Tuesday, October 25, 2005

Flu Facts

Bogdan Cristel
With widespread interest in avian influenza or “bird flu”, Audubon is providing the following information and links as a resource for those who may be concerned about avian influenza, as well as about how birds are involved. Also included are some general precautions for protecting both human and bird health.

Background on Avian Flu
There are over 135 different strains of avian influenza virus. Most strains circulate in low levels within wild bird populations. Though they usually cause only mild illness in wild birds, some strains may cause lethal outbreaks in domestic poultry. A few avian influenza strains are more virulent, and can cause high mortality in both wild birds and poultry stocks.

Most avian influenza strains do not normally infect species other than birds, though a few subtypes can be transmitted from birds to humans. Avian influenza viruses become much more dangerous if they mutate to allow easy transmission from one human to another, not just from birds to humans. The most devastating avian influenza epidemic occurred in 1918 when a highly pathogenic strain of avian influenza mutated allowing people to infect other people. An estimated 40 to 50 million people died worldwide as a result.

The Current Strain of Avian Influenza: H5N1
Since 1997, the H5N1 strain of highly pathogenic avian influenza (HPAI) has infected over 100 people and caused at least 65 deaths in East and Southeast Asia. While any human infection is cause for concern and action, this current avian flu outbreak has affected a relatively small number of people, and has very limited ability to be transmitted from person to person. Rather, the virus appears to be transmitted to humans through consumption of or direct contact with infected poultry or contaminated surfaces. Over one million domestic birds have been culled to contain outbreaks. There is no evidence that the virus has mutated to spread widely from person to person.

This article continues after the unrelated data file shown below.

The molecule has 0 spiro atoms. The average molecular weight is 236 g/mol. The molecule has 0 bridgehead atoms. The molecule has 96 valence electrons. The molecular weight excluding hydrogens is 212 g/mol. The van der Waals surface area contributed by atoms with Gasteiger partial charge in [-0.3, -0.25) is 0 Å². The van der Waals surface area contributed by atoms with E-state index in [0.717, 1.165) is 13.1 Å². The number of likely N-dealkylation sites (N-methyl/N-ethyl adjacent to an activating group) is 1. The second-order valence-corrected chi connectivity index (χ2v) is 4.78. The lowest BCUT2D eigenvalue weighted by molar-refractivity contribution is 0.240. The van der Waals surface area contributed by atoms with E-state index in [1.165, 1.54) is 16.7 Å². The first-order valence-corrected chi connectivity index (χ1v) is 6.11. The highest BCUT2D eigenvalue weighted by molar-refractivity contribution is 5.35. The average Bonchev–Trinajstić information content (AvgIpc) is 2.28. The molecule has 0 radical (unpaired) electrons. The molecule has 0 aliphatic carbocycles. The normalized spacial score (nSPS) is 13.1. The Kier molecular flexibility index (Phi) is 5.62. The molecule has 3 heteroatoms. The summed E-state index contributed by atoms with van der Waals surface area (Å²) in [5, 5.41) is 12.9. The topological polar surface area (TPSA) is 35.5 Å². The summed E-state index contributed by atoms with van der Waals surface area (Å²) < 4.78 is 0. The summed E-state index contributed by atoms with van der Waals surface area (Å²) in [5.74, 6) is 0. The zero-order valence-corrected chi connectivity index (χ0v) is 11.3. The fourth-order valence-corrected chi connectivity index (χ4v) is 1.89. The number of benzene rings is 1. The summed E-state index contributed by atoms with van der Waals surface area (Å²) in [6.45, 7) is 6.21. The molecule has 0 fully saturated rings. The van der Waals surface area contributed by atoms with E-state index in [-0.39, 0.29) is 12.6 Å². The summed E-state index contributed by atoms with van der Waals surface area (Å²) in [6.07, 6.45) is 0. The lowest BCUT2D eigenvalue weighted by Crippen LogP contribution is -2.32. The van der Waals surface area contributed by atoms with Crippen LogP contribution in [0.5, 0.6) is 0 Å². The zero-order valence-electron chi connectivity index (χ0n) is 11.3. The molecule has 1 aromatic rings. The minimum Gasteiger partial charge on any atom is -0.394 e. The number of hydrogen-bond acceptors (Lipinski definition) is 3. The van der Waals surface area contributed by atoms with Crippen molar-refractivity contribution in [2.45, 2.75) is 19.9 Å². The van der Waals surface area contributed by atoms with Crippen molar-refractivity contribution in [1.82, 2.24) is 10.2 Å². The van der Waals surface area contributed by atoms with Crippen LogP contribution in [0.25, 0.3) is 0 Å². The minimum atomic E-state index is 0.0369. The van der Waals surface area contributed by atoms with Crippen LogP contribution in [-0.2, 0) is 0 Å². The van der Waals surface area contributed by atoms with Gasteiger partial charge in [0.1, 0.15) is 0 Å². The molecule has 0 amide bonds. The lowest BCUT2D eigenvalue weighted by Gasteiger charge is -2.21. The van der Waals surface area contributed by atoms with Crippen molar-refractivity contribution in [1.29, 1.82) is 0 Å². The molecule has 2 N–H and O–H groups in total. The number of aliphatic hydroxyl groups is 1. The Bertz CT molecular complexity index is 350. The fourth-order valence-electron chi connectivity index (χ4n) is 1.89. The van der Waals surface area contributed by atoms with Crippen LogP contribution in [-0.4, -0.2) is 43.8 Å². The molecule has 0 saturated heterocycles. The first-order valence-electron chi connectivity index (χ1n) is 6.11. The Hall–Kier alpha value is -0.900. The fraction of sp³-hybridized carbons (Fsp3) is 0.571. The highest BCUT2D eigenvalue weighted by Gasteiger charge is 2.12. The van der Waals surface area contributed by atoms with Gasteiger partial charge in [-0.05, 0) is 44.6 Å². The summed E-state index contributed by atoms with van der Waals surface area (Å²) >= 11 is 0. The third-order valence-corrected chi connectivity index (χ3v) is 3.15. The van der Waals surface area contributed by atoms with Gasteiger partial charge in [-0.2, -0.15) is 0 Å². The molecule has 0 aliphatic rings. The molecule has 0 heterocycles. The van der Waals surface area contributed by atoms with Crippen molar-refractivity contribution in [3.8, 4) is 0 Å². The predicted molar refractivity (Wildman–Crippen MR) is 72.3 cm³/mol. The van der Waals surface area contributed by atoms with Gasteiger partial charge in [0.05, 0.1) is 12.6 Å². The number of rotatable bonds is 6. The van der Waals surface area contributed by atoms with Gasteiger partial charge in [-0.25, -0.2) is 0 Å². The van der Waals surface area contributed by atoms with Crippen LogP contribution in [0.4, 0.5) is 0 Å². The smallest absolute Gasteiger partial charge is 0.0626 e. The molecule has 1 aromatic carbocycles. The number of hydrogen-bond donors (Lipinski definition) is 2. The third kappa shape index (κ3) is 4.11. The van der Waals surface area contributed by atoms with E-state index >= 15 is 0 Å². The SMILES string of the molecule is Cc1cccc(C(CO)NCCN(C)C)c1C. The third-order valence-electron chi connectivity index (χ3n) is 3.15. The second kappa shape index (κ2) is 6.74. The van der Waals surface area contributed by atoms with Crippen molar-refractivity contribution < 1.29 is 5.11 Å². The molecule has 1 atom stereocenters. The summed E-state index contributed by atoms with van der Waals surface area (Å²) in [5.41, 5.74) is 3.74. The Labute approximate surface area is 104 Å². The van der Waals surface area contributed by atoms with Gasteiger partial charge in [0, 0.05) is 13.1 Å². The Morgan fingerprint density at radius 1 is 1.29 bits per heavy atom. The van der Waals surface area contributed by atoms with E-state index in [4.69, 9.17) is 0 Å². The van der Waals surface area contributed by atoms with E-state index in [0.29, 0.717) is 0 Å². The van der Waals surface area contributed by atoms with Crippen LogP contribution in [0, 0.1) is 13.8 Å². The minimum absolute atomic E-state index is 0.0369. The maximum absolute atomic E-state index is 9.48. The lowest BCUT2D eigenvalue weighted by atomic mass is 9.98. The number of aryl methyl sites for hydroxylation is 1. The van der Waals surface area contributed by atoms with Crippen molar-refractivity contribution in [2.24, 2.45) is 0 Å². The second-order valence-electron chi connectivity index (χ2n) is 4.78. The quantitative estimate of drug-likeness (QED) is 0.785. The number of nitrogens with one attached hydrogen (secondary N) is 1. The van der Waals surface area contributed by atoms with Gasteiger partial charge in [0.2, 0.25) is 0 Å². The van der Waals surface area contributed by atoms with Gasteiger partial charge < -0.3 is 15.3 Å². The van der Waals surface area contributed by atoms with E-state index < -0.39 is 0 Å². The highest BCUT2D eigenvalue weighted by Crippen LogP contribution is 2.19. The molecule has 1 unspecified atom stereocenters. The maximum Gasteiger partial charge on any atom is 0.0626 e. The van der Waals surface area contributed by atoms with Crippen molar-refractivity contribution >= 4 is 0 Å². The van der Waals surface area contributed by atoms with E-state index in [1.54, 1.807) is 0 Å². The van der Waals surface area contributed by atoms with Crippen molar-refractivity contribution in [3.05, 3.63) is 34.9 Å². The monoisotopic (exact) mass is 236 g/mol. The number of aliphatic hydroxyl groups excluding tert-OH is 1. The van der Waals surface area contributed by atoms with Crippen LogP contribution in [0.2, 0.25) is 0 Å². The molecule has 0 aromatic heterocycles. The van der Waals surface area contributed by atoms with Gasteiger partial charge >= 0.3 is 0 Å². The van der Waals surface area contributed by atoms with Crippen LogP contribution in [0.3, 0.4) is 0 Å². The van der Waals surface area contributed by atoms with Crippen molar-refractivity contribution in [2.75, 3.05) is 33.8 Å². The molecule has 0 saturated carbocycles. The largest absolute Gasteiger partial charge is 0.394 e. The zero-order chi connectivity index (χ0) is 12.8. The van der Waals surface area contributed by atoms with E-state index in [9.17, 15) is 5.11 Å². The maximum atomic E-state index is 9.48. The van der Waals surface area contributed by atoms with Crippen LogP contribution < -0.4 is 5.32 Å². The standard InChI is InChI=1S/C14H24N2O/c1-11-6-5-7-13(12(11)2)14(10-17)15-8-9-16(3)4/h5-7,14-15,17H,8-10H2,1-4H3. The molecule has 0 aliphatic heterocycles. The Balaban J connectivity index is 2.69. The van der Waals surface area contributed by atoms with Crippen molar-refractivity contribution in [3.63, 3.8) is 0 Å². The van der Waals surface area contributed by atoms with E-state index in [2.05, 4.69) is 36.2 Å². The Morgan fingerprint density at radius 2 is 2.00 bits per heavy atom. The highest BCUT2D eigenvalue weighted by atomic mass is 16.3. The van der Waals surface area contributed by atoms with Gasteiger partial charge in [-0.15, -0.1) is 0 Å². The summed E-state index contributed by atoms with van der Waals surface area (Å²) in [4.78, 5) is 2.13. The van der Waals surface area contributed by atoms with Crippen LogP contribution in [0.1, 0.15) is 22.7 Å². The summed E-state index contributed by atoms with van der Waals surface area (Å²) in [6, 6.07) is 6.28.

Do Wild Birds Transmit H5N1 to People?
In the summer of 2005, the virus spread to Central Asia and China where it was detected in both domestic birds and wild birds. These outbreaks do not indicate that wild birds are effective carriers or reservoirs for the H5N1 virus. The virus is so virulent that it appears to be self-limiting; infected wild birds die before they can travel far or transmit the virus to many other birds.

Leading experts including the World Health Organization, Food and Agricultural Organization of the United Nations, and World Organization for Animal Health all emphasize that culling wild bird populations is highly unlikely to stop the spread of the disease, and would only divert resources away from more important disease control measures.

(See statements by UN Food and Agricultural Organization)

Has H5N1 Been Found in North America?
The H5N1 avian influenza virus has not been found in wild birds in North America. There is a remote chance that infected wild birds from Asia could bring the virus with them during fall migration to North America. The US Fish and Wildlife Service, US Geological Survey (USGS), Alaska Department of Fish & Game, and public health agencies are working together to test thousands of waterfowl and shorebirds for the virus in Alaska, and field sampling is being integrated with surveillance programs throughout the United States and Canada.

What You Can Do
1) While the possibility of contracting the H5N1 virus from wild birds is very unlikely, people who have close personal contact with wild birds should take measures to protect themselves by practicing animal handling and sanitary practices recommended by the USGS National Wildlife Health Center Wildlife Health Bulletin #05-03.

2) People who feed birds are not at high risk of contracting avian influenza from birds in their yards or at their feeders. However, since birds can transmit other diseases to humans (e.g. salmonellosis), people who feed birds should routinely clean their feeders and bird baths as recommended by Audubon and the USGS National Wildlife Health Center. People who come into contact with wild bird excreta should thoroughly clean up with soap and water.

Additional Resources
*Centers for Disease Control
*United Nations Food and Agricultural Organization
*USGS National Wildlife Health Center
*BirdLife International Statement on Avian Influenza
*Wetlands International Statement on Avian Influenza
*NPR Bird Flu in Depth
*Latest News from Google News

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